Five things you don’t know about each of the Big Five

The term “Big Five” was originally used to refer to the difficulty of hunting the lion, rhino, elephant, leopard and buffalo, because these species were known to be so dangerous. However, today the term has a much gentler meaning and portrays the power and beauty of some of Africa’s most iconic animals. To give you a deeper understanding of why the Big Five are amongst the most sought after and impressive animals in Africa, we’ve compiled a list of five facts for each of the Big Five to impress your friends with when you go on your next (or your first) safari.


  1. The African buffalo

Do not be fooled by the African buffalo – they may look like slow and placid grazers, but they are considered among the most dangerous animals in the savannah.

  • The African buffalo’s primary predator is the lion.
  • Buffalos have killed more hunters in Africa than any other wild animal.
  • They have very good memory skills and are known to ambush hunters that have harmed them in the past.
  • A buffalo’s gender can be indicated by their horns. Adult males have a shield on their horns at the base of the skull – whereas females and younger males don’t.
  • It is estimated that the impact of their horns’ collision is equal to a car hitting a wall at 50km/h.

Buffalo in Bushveld

  1. The Lion

Lions are amongst the most feared, but also the most charismatic, beautiful and powerful animals in Africa and are appropriately referred to as the “King of the Jungle”.

  • Typically, the darker a lion’s mane, the older he is.
  • A lion’s roar can be heard up to five miles away and it is one of the most impressive sounds of the African savannah.
  • Female lions are commonly known to be the better hunters, but males always feed first.
  • The Kruger National Park is known to have at least one big pride of up to 25 lions.
  • Lions have no natural enemies other than hunters.


  1. The African elephant

These gentle giants fear no other animal, other than humans – something that is difficult to believe, as we stand no chance against the largest land animal.

  • African elephants communicate across large distances at a low frequency that cannot be heard by humans.
  • They have large, thin ears made up of blood vessels that regulate their temperature.
  • If you see an elephant flapping its ears, it’s probably for better blood circulation and to cool itself down.
  • Elephants throw sand on their bodies to keep insects off and to prevent sunburn.
  • Some baby elephants suck their trunks for comfort, similar to young humans sucking their thumbs.


  1. The Rhino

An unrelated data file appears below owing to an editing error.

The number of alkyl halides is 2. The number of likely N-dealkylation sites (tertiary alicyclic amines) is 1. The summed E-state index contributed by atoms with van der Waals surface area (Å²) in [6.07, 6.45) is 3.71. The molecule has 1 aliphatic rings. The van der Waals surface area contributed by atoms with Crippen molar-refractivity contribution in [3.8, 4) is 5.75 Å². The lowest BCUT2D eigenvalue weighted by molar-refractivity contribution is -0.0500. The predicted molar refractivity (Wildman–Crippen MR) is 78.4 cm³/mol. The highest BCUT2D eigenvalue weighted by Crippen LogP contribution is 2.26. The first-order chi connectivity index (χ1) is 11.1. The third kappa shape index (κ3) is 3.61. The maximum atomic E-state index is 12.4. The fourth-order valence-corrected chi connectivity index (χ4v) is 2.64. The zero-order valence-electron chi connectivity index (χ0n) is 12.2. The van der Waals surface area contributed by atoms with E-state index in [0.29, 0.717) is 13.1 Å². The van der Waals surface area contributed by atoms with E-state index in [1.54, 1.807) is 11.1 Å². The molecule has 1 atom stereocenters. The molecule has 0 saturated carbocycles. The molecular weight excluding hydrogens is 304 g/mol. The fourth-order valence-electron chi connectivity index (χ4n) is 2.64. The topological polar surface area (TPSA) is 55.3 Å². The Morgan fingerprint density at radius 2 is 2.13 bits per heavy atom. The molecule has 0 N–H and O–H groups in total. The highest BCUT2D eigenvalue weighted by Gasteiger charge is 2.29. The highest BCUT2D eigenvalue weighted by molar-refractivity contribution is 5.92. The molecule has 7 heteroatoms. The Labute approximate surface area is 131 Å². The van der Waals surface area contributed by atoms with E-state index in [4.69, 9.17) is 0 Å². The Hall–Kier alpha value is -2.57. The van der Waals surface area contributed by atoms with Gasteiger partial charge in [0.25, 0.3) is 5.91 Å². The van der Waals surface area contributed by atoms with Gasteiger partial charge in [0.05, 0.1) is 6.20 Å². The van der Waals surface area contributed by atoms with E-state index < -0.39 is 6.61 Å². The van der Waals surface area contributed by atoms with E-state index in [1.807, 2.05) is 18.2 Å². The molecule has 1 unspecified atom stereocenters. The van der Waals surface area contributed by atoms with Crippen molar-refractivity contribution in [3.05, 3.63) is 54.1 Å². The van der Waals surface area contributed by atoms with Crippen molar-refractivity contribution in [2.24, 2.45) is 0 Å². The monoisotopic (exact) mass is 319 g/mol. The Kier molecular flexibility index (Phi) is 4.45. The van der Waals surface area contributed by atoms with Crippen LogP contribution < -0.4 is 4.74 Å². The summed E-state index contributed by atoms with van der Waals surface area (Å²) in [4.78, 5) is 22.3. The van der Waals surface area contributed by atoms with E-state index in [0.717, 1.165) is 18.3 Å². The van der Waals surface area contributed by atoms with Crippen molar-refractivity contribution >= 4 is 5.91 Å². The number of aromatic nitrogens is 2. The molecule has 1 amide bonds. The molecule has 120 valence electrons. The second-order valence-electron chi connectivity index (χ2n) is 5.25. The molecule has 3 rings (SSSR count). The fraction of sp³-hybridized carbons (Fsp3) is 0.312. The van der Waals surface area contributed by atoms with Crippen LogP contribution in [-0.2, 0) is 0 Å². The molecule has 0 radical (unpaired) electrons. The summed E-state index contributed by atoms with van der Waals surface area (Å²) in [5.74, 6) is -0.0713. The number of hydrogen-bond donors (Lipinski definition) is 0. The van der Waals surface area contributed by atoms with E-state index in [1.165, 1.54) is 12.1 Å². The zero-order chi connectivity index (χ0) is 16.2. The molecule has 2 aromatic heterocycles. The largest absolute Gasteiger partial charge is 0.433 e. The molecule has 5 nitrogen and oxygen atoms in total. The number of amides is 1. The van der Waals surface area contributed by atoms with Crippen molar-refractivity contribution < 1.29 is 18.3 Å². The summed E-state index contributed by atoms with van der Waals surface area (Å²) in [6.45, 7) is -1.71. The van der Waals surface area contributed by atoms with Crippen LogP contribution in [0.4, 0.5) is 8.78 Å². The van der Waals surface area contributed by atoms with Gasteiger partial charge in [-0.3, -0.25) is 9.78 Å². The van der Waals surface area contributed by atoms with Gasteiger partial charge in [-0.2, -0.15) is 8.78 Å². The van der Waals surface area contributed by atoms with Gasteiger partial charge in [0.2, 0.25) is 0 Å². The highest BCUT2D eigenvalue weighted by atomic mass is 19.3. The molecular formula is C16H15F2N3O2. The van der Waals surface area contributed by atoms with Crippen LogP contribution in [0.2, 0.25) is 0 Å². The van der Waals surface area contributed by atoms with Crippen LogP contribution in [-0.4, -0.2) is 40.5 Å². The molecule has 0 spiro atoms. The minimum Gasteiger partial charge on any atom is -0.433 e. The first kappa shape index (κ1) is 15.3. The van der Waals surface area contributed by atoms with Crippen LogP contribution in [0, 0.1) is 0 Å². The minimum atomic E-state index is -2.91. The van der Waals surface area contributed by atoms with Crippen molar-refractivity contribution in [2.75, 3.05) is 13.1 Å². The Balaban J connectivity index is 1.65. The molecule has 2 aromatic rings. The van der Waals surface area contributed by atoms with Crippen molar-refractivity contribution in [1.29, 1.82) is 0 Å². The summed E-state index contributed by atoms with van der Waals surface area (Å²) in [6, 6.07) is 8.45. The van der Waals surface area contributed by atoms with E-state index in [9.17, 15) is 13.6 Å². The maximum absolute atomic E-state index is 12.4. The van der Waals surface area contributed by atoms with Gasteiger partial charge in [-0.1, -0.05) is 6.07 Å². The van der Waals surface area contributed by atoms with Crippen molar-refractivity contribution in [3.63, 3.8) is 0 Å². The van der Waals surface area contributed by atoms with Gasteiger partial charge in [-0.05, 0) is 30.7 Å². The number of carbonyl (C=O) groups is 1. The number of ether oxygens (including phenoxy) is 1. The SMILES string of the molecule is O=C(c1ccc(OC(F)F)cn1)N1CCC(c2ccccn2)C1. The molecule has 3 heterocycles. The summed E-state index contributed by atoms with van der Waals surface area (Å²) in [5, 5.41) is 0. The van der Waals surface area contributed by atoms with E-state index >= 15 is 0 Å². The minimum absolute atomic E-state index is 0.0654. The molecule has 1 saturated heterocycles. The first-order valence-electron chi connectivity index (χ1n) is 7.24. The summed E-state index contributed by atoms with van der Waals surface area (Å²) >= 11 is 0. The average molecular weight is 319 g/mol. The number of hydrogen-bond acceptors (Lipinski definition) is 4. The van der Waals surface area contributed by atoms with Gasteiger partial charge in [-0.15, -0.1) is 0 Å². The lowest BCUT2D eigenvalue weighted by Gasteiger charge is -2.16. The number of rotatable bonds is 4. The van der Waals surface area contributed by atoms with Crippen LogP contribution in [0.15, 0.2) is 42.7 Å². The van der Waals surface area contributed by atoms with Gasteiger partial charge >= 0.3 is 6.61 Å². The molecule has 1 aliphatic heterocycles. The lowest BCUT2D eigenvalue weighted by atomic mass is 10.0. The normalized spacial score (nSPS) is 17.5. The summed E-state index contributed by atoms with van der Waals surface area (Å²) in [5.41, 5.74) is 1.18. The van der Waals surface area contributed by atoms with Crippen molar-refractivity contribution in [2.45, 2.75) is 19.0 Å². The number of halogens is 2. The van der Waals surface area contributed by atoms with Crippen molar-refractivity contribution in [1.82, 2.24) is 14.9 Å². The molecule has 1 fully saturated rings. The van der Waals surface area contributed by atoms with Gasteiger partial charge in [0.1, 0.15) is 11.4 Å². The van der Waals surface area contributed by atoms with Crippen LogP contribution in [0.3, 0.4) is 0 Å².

The two types of rhinos that are found in Africa are the Black Rhino and the White Rhino – even though both are actually grey in colour. Rhinos can be a very intimidating sight, but unfortunately, due to poaching, there are not many left to see these days. Many conservation organisations, such as Save the Rhino, are working very hard to save these animals and keep them safe for future generations.

  • The rhino is the most endangered animal of the Big Five and very few rhinos now survive outside national parks and reserves.
  • Rhinos have such bad vision that they will sometimes attack trees and rocks by accident.
  • They make up for their poor eyesight with their excellent sense of smell and hearing.
  • Rhinos are herbivores and their diet mainly consist of grass and leaves.
  • Sometimes you’ll see a rhino eating mud or soil, which acts as a dietary mineral supplement.


  1. The Leopard

The beautiful, dramatic and charismatic animal that everybody wants to see – the leopard is a solitary animal and will do anything to defend its own hunting territory from other predators.

  • Leopards are excellent at climbing trees and will often safeguard their kill in a tree to prevent other scavengers and predators from stealing it.
  • They eat anything from big antelope to small animals like rodents, monkeys and reptiles, and even birds, insects and fish.
  • They are great swimmers.
  • The leopard is nocturnal and usually hides during the day.
  • They are the most difficult to see of the Big Five.


Reading through these facts reminds us of the incredible diversity of wildlife that South Africa has to offer, and nothing is better than seeing game first hand through a guided safari. Come face to face with the Big Five by booking one of our safari tours and look forward to one of the most exciting, memorable and exhilarating experiences you will ever have.

To make a booking or for further enquiries please contact us on +27 21 461 0775 or send us an email at

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